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Comment: INFRA-2255 - Document using GitHub README as a documentation source instead of Wiki


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Creating a Wiki page

We recommend that you create a wiki page for your plugin.


Until March 2017, this was a requirement for your plugin to be published at all. This is no longer the case.


Hosting the plugin page

Plugin pages are hosted on, these pages are being generated automatically using the metadata from the latest plugin release and an external documentation page. External documentation can be retrieved from GitHub and from Jenkins Wiki. It is possible to not create the documentation page at all, but we recommend to create one to improve user experience for your plugin.

Since the introduction of GitHub documentation support in September 2019 (announcement), this is the recommended way to host documentation. It allows plugin maintainers to provide the same documentation from GitHub pages and the Jenkins plugin site, and at the same time it allows using the Documentation-as-Code techniques when the documentation is a part of the repository and hence all common practices can be applied (versioning, pull requests and reviews, creating documentation in parallel with features, editing docs from GitHub Web UI).

Using GitHub as a source of documentation

The plugin site can pull documentation from the root README pages and from other locations. For new plugins it is recommended to use README pages as a source of documentation. Markdown, Asciidoc and TXT formats are supported in such case.

How to publish the plugin documentation from Github?

  • Create a README page and put the plugin documentation there
    • This page will become a landing page for
    • More documentation pages can be introduced inside the repository, and the plugin site will display links as long as these pages are linked from README using relative or absolute links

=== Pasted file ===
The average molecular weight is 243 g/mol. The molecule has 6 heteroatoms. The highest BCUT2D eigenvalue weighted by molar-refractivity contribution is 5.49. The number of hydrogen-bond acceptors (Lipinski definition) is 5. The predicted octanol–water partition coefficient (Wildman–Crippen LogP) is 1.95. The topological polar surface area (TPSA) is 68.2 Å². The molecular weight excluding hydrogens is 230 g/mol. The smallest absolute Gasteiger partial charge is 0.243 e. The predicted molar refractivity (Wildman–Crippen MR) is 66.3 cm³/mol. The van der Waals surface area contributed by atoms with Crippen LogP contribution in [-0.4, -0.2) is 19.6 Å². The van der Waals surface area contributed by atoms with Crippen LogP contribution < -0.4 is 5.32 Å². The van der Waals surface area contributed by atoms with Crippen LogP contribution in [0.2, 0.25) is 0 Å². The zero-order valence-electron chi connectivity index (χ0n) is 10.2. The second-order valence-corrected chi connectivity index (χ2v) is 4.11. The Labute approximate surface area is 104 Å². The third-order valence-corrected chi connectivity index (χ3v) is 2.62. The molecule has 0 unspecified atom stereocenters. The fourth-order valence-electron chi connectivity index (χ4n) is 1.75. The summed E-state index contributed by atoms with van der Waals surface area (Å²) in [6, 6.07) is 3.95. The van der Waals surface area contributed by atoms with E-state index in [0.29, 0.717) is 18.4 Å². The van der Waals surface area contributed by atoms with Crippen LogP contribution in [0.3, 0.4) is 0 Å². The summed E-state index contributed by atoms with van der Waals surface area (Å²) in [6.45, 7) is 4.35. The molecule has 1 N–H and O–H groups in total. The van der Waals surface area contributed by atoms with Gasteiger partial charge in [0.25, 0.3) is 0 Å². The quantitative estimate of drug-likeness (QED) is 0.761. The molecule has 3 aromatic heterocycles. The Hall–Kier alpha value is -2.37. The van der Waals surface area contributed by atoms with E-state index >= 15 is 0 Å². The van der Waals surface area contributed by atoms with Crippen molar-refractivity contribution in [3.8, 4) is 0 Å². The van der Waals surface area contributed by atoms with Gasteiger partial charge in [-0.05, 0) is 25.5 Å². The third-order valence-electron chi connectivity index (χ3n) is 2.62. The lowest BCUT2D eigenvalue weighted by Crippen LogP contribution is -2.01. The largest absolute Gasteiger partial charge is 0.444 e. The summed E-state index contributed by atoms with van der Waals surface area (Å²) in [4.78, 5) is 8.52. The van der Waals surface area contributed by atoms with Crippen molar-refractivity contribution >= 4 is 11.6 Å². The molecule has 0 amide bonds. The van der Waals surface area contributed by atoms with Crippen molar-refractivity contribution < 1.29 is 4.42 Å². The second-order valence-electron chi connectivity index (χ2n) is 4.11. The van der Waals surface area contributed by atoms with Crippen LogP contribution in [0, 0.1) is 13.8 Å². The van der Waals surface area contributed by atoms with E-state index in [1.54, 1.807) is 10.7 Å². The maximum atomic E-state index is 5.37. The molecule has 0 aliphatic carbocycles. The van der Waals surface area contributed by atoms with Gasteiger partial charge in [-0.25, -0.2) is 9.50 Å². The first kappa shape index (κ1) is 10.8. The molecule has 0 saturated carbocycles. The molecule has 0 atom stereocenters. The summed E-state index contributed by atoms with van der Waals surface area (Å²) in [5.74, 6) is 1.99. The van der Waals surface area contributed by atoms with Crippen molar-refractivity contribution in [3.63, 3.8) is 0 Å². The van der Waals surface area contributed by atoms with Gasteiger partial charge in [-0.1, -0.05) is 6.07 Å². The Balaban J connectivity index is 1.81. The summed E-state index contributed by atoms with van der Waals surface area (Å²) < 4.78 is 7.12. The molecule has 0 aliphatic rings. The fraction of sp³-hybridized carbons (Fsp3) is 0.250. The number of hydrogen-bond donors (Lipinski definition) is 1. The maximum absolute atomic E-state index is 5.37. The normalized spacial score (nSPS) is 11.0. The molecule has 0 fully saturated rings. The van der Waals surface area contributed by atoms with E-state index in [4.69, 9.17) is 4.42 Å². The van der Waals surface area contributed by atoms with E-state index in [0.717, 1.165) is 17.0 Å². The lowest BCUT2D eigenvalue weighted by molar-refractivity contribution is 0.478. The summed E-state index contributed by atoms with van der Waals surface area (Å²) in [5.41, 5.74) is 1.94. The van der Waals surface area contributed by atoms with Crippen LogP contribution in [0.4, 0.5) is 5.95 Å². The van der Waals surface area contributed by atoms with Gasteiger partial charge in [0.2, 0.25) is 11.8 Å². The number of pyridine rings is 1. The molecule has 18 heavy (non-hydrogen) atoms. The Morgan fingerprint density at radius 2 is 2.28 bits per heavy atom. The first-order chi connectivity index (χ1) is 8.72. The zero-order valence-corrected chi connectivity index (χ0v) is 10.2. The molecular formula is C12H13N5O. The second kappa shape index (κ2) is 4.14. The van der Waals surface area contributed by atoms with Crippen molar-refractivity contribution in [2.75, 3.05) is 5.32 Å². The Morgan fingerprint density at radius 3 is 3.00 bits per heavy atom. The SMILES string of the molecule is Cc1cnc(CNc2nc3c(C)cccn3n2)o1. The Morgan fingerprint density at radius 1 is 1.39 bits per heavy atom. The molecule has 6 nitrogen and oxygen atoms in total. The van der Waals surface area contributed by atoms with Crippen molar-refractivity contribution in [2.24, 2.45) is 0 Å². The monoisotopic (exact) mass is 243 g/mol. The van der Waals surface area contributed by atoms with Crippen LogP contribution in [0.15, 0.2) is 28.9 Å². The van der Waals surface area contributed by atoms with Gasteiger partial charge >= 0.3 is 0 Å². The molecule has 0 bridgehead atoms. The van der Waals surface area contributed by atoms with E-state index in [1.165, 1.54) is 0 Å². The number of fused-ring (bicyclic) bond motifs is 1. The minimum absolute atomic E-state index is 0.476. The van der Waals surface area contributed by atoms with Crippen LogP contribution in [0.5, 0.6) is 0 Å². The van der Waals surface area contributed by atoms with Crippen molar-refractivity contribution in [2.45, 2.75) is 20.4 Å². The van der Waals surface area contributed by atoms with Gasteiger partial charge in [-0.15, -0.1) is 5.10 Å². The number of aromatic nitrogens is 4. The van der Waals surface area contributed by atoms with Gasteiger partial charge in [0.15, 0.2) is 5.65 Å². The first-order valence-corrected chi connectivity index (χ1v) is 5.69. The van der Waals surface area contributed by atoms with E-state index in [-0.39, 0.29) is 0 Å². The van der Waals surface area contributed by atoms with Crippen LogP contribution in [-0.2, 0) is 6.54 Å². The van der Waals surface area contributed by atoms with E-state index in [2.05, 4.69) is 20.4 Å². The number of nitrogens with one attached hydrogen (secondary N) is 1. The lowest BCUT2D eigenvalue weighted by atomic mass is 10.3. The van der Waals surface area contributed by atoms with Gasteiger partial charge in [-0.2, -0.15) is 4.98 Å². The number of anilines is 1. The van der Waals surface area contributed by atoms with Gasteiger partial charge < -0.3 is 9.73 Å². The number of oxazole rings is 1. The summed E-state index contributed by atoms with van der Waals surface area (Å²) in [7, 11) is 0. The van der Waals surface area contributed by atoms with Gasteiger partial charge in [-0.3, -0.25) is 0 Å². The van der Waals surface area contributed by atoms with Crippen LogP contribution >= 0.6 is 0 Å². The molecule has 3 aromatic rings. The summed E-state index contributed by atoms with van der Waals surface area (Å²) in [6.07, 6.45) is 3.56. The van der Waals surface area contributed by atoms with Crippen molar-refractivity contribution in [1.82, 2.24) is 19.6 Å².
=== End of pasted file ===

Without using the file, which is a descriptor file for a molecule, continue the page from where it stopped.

• Images from pages will be displayed by the plugin site as well
  • Modify your project URL to point to the GitHub repository, e.g.
    • See the guidelines for Maven and Gradle below
  • Release the new plugin version

Documentation examples:

Creating a Wiki page

Jenkins Wiki serves as documentation, links to the source code and issue tracker, and makes it easier for people to find your plugin via search engines. For new plugins it is recommended to just use GitHub README files, but Wiki still can be used if there are strong reasons to do so.

  1. Visit the Plugins page, hover over the "Add" menu at the top right, and choose "Page".
  2. If you're asked to log in, you should use your account details
  3. Enter a page name matching your plugin's name, i.e. with each word capitalised, ending with "Plugin" (e.g. "Snapchat Notification Plugin")
  4. Add a plugin "infobox" with your plugin's ID, e.g.:

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  5. Under the infobox you are encouraged to include the description from your plugin metadata, or some other brief introduction to help people know what your plugin does.
  6. Give your wiki page a label like "plugin-scm" or "plugin-misc" (click Labels at the bottom of the wiki Edit page and start typing "plugin-" to see all the possible labels).
    This will ensure the page shows up as a link in the appropriate section of Plugins.
  7. Fill out the CAPTCHA and press Save


If you wish, you can also manage your documentation in your GitHub repo.
See, for example, the Job DSL Plugin.


Adding your documentation page to your project file

You should link to your plugin's documentation, whether on the wiki or elsewhere, in your plugin's pom.xml, like this:

Code Block

If you're building your plugin with Gradle, you set the URL in your build.gradle like so:

Code Block
jenkinsPlugin {
  url = 'https'

Or if you have a plugin written in Ruby, you must edit your .pluginspec file like so:

Code Block do |plugin|
  plugin.url = 'https'

This ensures that the update center will list your plugin correctly once the new plugin version is released. If this is missing, or does not point to your Jenkins wiki page, your plugin will not be included in the update center.